Engineers' Plans for Excess Wind Energy

By Tom Bacon

Wind energy which is becoming more abundant in the northwest has its own built-in headaches for power planners. If it can't be funneled into the power distribution system instantly, the question is, what to do with it?

Bonneville Power Administration and Pacific Northwest National Laboratory engineers think they may finally have come up with a solution - create a sort of natural storage battery deep underground in porous basalt rock formations in eastern Washington.

The idea is to take excess power generated by wind farms sprouting all over the region, run a big air compressor with it and push pressurized air into the geologic structures underground. Later, when power demand increases, the stored air would be released back up to the surface, heated, and sent shooting through turbines to generate electricity.

Teams of engineers from the two federal agencies have identified two likely basalt formations - one just north of Boardman Oregon on the Washington side of the river, and another in Yakima Canyon.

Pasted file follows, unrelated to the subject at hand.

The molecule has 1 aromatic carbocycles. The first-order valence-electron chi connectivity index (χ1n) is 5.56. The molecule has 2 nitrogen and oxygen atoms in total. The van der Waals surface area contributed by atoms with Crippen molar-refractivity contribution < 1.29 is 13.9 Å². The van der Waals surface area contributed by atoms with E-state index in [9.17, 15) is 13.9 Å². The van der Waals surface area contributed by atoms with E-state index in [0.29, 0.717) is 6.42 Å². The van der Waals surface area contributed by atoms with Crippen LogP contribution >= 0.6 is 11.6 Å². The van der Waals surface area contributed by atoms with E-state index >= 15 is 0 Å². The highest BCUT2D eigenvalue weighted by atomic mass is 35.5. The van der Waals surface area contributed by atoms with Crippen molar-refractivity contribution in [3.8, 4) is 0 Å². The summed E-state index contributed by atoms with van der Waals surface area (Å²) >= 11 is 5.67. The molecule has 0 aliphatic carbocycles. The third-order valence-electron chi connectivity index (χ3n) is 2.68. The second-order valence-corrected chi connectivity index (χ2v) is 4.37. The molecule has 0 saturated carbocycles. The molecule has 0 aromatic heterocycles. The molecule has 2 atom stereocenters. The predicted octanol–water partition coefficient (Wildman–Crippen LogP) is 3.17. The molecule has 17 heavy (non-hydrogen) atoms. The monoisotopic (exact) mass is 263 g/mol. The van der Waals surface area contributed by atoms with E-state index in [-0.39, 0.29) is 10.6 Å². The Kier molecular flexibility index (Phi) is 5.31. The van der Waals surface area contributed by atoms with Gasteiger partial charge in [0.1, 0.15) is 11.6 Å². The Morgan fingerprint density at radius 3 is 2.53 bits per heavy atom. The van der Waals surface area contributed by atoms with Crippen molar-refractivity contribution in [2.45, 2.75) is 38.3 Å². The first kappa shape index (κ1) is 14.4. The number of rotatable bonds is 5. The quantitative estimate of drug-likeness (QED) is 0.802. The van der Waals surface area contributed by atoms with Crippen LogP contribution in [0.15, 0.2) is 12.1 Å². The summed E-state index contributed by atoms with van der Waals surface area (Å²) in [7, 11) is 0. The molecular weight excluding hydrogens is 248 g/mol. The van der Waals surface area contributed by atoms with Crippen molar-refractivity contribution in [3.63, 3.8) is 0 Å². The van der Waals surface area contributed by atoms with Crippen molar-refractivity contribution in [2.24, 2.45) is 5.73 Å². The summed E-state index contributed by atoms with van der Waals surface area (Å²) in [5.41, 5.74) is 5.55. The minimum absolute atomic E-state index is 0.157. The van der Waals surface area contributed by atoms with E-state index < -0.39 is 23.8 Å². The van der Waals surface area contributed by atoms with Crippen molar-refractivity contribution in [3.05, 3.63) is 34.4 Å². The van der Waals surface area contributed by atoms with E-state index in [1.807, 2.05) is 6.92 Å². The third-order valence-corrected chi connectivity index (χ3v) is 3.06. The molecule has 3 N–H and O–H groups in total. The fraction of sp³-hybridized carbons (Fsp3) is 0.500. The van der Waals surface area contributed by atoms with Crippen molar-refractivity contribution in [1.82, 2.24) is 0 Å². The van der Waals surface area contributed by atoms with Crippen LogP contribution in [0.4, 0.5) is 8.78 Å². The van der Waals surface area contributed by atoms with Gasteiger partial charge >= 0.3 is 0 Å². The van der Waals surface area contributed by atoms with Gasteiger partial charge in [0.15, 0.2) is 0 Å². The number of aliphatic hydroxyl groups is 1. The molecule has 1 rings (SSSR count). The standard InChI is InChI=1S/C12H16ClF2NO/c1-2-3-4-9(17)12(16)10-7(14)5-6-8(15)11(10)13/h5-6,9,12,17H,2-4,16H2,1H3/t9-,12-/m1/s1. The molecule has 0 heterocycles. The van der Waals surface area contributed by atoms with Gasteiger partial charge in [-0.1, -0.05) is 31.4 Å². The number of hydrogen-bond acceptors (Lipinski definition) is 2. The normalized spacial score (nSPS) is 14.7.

The two natural storage battery-like rock formations could store energy for extended periods, according to engineers, and could be significant help, especially during spring months when there's often more wind and water power produced than the region can absorb.

The plan is modeled after two existing compressed air energy storage plants - one in Alabama, and one in Germany. Both those sites, however, use old salt caverns to store the compressed air.

About 13 percent of the northwest power supply now comes from wind, and the share will increase as more wind farms go into operation.
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